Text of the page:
As President Cyril Ramaphosa is expected to deliver the State of the National Address (SONA) on Thursday, hundreds of villagers in the Eastern Cape will be eagerly waiting to hear his plans on the construction of the Mzimvubu Water Project.
The project includes three dams, Elaleni outside Qumbu, Ntabelanga and Mbokazi Dams near Lusikisiki. The multi-billion rand project became a bone of contention during the voter registration weekend, with residents of Elaleni Village outside Qumbu boycotting the registration process.
When Mzimvubu Water Project was launched by former President Jacob Zuma in April 2014, the hopes of communities at Joe Gqabi, Alfred Nzo and OR Tambo Districts were raised as they believed they stood to benefit from the project. They had hoped that the project will play a significant role in the fight against poverty.
Apart from creating job opportunities for locals, they said it would also improve water supply, electricity generation as well as irrigation schemes in their areas. However, after more than five years of waiting for the construction of the dam, the community of Elaleni claim Minister Nkwinti told them the dam will no longer be constructed in Elaleni.
The village is marred by poverty, and residents still use paraffin and gas stoves to cook as there’s no electricity. The road infrastructure in the area is also very poor. On voter registration weekend, the residents closed the entrance of Elaleni voting station, demanding answers about the relocation of the project.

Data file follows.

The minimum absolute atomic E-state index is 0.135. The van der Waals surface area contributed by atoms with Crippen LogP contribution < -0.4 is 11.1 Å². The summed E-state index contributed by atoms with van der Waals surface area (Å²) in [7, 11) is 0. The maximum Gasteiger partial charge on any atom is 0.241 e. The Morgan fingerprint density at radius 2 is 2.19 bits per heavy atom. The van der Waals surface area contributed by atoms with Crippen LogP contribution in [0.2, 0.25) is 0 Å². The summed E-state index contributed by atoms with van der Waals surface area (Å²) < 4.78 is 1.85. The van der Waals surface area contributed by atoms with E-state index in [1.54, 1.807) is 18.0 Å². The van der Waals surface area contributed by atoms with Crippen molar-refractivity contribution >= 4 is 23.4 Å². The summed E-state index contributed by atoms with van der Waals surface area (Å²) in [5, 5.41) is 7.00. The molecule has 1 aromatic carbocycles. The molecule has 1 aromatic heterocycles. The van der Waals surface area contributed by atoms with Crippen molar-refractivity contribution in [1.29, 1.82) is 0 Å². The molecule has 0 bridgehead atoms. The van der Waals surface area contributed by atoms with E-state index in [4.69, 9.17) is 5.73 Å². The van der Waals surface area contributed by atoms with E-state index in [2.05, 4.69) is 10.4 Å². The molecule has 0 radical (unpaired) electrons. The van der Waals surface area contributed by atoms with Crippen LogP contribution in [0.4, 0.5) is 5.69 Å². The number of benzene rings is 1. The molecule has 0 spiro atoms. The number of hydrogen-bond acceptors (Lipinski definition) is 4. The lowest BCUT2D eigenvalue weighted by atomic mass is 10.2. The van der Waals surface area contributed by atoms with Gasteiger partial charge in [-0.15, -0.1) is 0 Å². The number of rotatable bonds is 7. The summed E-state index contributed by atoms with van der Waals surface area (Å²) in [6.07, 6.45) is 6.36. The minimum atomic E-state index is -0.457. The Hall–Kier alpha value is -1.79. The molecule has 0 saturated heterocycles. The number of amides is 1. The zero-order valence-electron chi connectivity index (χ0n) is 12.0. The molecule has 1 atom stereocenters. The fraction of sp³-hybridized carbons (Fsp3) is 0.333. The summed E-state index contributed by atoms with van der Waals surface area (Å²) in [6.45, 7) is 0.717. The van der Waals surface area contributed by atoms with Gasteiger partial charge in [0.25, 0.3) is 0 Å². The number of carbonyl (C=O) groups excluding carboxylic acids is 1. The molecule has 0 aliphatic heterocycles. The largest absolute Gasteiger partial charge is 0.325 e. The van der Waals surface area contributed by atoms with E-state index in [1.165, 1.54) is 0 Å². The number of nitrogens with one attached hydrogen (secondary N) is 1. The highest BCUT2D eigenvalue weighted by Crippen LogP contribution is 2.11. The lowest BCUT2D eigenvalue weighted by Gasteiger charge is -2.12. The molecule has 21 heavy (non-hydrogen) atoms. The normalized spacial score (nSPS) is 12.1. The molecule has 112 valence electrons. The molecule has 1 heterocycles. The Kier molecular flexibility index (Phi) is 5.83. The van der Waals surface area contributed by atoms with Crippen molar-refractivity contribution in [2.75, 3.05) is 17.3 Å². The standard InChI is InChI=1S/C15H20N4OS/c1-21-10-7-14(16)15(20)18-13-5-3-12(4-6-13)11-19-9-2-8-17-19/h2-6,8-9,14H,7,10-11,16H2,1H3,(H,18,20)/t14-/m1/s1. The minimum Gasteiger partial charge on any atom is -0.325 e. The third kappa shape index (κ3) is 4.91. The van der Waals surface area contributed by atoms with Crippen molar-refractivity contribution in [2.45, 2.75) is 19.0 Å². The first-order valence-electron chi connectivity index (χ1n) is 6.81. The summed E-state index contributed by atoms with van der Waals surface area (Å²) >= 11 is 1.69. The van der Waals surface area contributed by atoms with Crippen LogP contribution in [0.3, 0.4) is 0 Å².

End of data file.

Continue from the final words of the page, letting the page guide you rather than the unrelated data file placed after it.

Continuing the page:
Villagers Bhanile Nomanqina and Zameka Nombanda feel let down.
“We did not like the way Minister Nkwinti addressed us as residents. We heard that our dam is being moved, but we were never given reasons for that. We don’t even have electricity here. We still use candles in our homes,” Nomaqina explained.
“We were so happy when we were informed that R20 billion was set aside for the construction of Laleni and Ntabelanga dams. Our hopes were raised. Our children were hoping to be employed in the project. We are not going to register to vote until our dam is back,” says Nombanda.
However, Spokesperson for the Water and Sanitation department, Sputnik Ratau has refuted the residents’ claims saying that the project won’t be moved.
“The Laleni Dam obviously, it remains part of the project and people must understand that the project is a national project in the sense that the impact obviously is to the economy of the region in the first place. But ultimately, the economy of any region in the country has got an impact on the economy of the country as a whole.”
ANC NEC member Senzo Mchunu who was in the OR Tambo region on the voter registration weekend, promised to relay their concerns to the president.
“There’s now rumour that the dam may no longer be built here eLaleni; it may be taken to another place and they are requesting us humbly and with respect to take the matter up with the president. They want him to intervene and we have agreed that we are taking the matter to the president.”
Mchunu added that the Water and Sanitation Department would also be roped in.
“It’s a matter that is under the Department of Water and Sanitation, which will also mean that we’ll have to engage the relevant Minister Gugile Nkwinti on the matter and all the leadership of the Eastern Cape and of OR Tambo. There must be solution and there will be a solution that meets people once we have dealt with the matter accordingly but we also encourage the community to go and register.”
The Water and Sanitation Department says the construction of the Mzimvubu Water Project will resume in 2018 and take not less than five years to be completed.
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